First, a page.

The Top 25 Jazz Standards

Mastering the jazz repertoire is a journey that takes a lifetime of study, and at times on the way it seems overwhelming. There are thousands of songs to choose from and it can feel like the repertoire is endless when you’re at a jam session where every song that gets called is completely new to you.

The good news is, some jazz standards are very much more important than others.

Some tunes get called often while others are obscure and come up rarely. Believe it or not, the number of songs that are called all the time is actually quite manageable - start with these and you'll be well on your way to being on familiar territory most of the time.

How do we know it’s these songs?

Lots of people have made lists of these big songs - and there's a broad consensus - but I wanted something a bit more objective and data-driven. This is exactly the kind of problem that’s well suited to a really good spreadsheet.

So for the last year I've been keeping a record of every song that gets called at every session I've played at so I can take a look at the patterns that emerge.

This sample is of nearly a thousand calls (occasions when a song was played) at jam sessions in London since mid 2019. This data reflects my experience - if you go to different sessions then yours will contrast - but based on research and conversations, the broad sweep seems relatively consistent.

So what do we learn from the data now it's been collected?

Most songs are called only very rarely

Chart of call count frequency

In this dataset songs only called once are by far the largest group. Many of these are relatively obscure tunes brought by a horn player or singer to one jam session that probably won't come up again very soon. This long tail behaviour is what you'd expect given the thousands of jazz songs out there and the social nature of jazz musicianship.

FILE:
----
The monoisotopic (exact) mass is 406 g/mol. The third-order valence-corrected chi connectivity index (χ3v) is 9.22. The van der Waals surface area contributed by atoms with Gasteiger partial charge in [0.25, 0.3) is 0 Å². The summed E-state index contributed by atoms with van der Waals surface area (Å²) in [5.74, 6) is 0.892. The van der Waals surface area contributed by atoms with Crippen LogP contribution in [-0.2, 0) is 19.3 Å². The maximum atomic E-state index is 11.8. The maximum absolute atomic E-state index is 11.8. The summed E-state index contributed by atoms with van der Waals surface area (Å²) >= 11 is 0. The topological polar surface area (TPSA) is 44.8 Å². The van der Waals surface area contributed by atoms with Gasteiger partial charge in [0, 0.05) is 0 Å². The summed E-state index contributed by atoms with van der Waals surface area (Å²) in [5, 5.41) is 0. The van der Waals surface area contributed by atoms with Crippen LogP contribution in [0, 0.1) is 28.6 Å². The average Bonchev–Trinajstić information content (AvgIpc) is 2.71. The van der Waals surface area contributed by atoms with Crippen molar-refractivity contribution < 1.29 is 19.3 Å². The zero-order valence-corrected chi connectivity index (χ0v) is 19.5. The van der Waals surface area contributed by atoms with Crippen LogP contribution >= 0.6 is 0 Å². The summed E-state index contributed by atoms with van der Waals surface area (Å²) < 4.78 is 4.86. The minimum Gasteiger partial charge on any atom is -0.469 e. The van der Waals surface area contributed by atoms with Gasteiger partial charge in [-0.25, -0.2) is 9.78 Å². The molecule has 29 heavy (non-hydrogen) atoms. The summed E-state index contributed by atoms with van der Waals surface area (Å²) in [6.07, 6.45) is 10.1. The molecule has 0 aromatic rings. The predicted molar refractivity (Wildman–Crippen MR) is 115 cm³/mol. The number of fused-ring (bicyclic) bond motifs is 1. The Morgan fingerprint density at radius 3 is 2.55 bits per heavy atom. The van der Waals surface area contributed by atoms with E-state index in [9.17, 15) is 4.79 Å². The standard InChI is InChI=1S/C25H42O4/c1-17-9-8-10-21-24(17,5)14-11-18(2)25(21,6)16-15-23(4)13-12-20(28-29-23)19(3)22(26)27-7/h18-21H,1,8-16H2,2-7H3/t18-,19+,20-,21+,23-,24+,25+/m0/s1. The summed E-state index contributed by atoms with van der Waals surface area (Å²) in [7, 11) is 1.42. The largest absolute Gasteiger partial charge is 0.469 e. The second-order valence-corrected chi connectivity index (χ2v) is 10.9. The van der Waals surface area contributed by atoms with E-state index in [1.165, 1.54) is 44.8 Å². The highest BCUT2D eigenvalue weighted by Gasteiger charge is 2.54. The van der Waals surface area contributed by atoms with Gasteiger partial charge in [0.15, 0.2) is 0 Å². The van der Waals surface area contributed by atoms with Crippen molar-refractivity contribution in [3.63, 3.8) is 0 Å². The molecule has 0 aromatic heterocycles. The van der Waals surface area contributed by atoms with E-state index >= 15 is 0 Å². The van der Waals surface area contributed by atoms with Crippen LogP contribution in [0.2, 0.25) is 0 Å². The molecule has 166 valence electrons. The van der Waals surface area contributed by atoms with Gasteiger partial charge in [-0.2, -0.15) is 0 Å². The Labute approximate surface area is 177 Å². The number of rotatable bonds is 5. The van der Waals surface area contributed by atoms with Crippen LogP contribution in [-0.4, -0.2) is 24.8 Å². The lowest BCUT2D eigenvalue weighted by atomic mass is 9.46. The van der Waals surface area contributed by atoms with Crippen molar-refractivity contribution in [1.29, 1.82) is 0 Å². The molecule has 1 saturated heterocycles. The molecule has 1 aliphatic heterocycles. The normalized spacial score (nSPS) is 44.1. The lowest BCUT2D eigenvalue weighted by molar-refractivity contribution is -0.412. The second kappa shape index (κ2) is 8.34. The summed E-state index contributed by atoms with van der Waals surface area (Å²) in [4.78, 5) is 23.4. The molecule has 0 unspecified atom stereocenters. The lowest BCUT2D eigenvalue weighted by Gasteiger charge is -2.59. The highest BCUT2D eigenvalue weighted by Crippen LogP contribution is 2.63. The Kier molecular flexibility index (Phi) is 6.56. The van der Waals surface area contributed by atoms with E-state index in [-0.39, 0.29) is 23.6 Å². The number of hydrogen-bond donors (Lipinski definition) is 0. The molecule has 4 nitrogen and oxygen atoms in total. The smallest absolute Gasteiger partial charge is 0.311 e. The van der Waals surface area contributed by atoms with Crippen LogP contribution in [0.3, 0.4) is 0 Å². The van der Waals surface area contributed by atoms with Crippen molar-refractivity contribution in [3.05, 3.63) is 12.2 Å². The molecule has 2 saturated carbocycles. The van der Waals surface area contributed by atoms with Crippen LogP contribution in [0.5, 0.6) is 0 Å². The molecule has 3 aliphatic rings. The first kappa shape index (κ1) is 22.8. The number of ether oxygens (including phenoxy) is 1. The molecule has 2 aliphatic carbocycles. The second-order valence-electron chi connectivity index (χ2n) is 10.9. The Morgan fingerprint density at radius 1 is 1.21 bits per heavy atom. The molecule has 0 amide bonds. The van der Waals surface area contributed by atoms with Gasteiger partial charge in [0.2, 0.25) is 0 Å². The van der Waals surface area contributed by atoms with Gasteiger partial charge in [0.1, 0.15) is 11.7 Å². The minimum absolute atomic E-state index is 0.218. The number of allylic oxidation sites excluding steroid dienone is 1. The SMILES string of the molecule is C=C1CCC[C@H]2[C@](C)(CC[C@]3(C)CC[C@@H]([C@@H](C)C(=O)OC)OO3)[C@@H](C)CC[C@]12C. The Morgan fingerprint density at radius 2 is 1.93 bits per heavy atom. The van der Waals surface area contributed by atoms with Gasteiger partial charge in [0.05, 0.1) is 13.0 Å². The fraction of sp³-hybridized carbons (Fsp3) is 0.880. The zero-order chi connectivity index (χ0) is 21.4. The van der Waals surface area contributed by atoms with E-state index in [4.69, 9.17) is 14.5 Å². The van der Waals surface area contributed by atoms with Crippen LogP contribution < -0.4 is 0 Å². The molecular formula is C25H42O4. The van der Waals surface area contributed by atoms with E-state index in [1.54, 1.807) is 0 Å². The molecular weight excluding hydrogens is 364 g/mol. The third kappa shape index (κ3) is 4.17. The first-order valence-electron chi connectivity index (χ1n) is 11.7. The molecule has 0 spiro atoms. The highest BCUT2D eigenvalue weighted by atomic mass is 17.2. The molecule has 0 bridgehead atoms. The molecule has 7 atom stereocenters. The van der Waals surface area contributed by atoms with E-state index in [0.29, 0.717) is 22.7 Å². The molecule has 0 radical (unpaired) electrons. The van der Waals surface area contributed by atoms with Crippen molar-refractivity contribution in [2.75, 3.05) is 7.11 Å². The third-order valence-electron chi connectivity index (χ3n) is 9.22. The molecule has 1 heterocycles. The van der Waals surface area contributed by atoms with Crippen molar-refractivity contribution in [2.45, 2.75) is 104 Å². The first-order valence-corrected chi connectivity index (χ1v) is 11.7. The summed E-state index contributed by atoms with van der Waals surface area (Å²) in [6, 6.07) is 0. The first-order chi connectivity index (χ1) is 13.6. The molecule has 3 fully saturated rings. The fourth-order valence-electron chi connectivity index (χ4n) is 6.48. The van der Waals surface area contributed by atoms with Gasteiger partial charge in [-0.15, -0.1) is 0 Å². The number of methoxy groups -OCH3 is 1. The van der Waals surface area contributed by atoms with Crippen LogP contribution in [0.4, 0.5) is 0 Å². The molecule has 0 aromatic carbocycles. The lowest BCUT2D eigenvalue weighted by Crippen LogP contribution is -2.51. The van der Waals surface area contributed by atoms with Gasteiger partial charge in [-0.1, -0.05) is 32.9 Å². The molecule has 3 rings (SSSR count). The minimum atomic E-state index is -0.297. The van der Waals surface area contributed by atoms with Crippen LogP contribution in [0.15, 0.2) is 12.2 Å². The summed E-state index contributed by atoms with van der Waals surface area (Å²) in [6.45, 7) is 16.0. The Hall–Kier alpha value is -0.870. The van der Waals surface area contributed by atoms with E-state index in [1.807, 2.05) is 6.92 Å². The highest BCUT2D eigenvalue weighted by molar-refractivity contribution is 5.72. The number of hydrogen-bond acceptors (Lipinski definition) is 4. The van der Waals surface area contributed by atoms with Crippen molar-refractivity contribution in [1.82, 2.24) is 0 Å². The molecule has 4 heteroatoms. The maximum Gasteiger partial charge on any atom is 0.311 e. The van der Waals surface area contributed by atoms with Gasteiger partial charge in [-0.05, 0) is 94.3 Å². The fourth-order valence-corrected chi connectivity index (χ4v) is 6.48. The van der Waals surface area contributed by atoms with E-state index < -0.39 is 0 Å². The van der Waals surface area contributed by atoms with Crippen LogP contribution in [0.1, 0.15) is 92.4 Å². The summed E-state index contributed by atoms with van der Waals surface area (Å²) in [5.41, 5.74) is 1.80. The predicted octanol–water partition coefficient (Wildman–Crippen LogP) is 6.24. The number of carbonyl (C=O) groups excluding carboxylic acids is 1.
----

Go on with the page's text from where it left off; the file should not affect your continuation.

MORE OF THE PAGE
A thousand or so is still a relatively tiny sample. You would expect some of these at least to get called more and climb up the chart, while the overall shape of the distribution remained similar.

A relatively small number of songs comprise the majority of calls

If you only knew 10 songs, this would make up 18% of all calls at jam sessions. If you knew 25 songs this would get you to 36%.

Chart of call count percentage

Getting to the point where you knew every other song requires you to know 38 songs - which is in fact very manageable.

These songs are broadly-speaking driven by this data, although I've editorialised slightly to make them fit such nice round numbers.
(A link to the full data is below if you're curious to draw your own conclusions.)

Top 10 standards (18% of all calls)

Top 25 standards (36% of all calls)

As I carry on collecting data, I’ll be adjusting these to reflect any changes that come up.

The Top 201 Standards on this site are a good expanded list

Songs from the list on this site comprise some 81% of calls. For a list that's aiming to be representative of the most important tunes in the repertoire rather than exhaustive, that feels pretty decent.

What should I do if I already know these 25?

By the time you know these tunes, it’s time to forge your own path through the repertoire. While picking common songs is still helpful, once you have that core set of tunes down, it can also be fun to pick something a bit more obscure !

If you don’t already have a list of songs you like and want to learn, I’d suggest listening to the master spotify playlist of 200+ songs on shuffle and waiting till something really grabs your ear, then investigating that.

Notes

The raw data underlying this post is available in a CSV here.

It takes in 958 calls from 64 jam sessions since 22 Jun 2019.